Feeds

The IBM PC is 30

On 12 August 1981, the world changed

Intelligent flash storage arrays

IBM's PC predecessors

It has been claimed that the Chess' team's off-the-shelf approach was mandated by the limited development resources they were allowed, a sign that senior IBM executives saw no real future in the PC. Possibly so, and there were certainly time pressures: IBM management wanted the machine ready quickly, and Estridge and co appear to have been given a year to design the machine.

IBM Scamp

IBM's Scamp prototype
Source: Murple.net

But this was an approach IBM had taken before. In 1973, its General Systems Divison (GSD) embarked on 'Project Scamp', an effort to develop a single-user machine. Scamp stood for "Special Computer, APL Machine Portable" - the outcome was essentially a mobile personal computer-cum-calulator designed to run pre-loaded applications and allow user to write their own software using the APL language.

The Scamp team was given six-months in which to come up with a prototype. Ultimately, the result was the IBM 5100, a (barely) portable machine that weighted 23kg, had 16-64KB of storage depending on model, priced between $8975 and $19,975. It debuted in September 1975.

IBM 5100

Scamp follower: the IBM 5100
Source: Wikepedia

GSD maintained its interest in personal computer and, in July 1981, announced the System/23 Datamaster, a more PC-like machine than the 5100, but one still aimed at big business rather than individuals. The $9000 Datamaster was an all-in-one machine complete with keyboard, CRT display, 8-bit Intel 8085 processor and two 8in floppy disk drives.

The team at GSD developed the Datamaster using off-the-shelf components, most notably the Intel CPU. This choice seems to have influenced the Chess team, who eventually selected the 8088. They were familiar with the Datamaster endeavour: the 5150 would use the same expansion bus and add-in card slots as the GSD machine.

IBM System/23 Datamaster

The might-have-been PC: IBM's System/23 Datamaster
Source: Oldcomputers.net

The 5150's 8088 CPU was clocked at 4.77MHz and could be augmented with an optional 8087 maths co-processor. It had 16KB of memory and a 5.25in floppy drive - some models had two - for storage.

Top 5 reasons to deploy VMware with Tegile

Next page: OS Stories

More from The Register

next story
Nexus 7 fandroids tell of salty taste after sucking on Google's Lollipop
Web giant looking into why version 5.0 of Android is crippling older slabs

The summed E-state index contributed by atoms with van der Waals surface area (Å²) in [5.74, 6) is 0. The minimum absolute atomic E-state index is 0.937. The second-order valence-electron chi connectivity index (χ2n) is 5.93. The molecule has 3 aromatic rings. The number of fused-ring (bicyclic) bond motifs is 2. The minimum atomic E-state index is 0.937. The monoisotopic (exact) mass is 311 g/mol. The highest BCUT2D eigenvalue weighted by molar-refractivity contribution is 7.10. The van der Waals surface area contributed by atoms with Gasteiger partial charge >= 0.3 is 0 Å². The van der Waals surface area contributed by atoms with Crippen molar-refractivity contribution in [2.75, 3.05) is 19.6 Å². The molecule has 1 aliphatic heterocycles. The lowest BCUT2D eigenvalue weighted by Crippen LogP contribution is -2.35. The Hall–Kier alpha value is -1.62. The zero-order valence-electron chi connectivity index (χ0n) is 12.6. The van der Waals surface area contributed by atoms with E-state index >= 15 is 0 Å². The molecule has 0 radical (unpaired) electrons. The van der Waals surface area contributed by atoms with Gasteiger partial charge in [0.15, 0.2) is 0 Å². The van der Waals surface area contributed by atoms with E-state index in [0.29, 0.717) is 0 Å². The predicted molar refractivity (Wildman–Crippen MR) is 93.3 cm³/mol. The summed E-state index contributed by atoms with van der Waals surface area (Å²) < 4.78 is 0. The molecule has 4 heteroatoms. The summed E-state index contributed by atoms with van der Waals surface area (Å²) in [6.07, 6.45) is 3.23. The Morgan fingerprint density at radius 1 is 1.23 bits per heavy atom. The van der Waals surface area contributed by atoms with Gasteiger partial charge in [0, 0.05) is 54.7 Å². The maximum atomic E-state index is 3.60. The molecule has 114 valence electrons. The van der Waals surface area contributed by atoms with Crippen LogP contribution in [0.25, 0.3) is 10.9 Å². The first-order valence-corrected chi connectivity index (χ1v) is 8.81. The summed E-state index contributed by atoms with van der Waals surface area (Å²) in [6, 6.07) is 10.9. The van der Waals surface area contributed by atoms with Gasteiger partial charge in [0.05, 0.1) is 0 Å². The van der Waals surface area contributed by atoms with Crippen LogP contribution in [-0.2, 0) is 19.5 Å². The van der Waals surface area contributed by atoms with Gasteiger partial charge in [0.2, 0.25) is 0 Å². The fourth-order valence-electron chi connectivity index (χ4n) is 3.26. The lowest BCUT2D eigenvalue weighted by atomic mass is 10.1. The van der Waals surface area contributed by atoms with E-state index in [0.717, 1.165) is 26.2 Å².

All aboard the Poo Bus! Ding ding, route Number Two departing
Only another three days of pooing and I can have a ride!
Heyyy! NICE e-bracelet you've got there ... SHAME if someone were to SUBPOENA it
Court pops open cans of worms and whup-ass in Fitbit case
SLURP! Flick your TONGUE around our LOLLIPOP – Google
Android 5 is coming – IF you're lucky enough to have the right gadget
Official: European members prefer to fondle Apple iPads
Only 7 of 50 parliamentarians plump for Samsung Galaxy S
Fujitsu CTO: We'll be 3D-printing tech execs in 15 years
Fleshy techie disses network neutrality, helmet-less motorcyclists
Space Commanders rebel as Elite:Dangerous kills offline mode
Frontier cops an epic kicking in its own forums ahead of December revival
prev story

Whitepapers

Why cloud backup?
Combining the latest advancements in disk-based backup with secure, integrated, cloud technologies offer organizations fast and assured recovery of their critical enterprise data.
Forging a new future with identity relationship management
Learn about ForgeRock's next generation IRM platform and how it is designed to empower CEOS's and enterprises to engage with consumers.
High Performance for All
While HPC is not new, it has traditionally been seen as a specialist area – is it now geared up to meet more mainstream requirements?
Internet Security Threat Report 2014
An overview and analysis of the year in global threat activity: identify, analyze, and provide commentary on emerging trends in the dynamic threat landscape.
Storage capacity and performance optimization at Mizuno USA
Mizuno USA turn to Tegile storage technology to solve both their SAN and backup issues.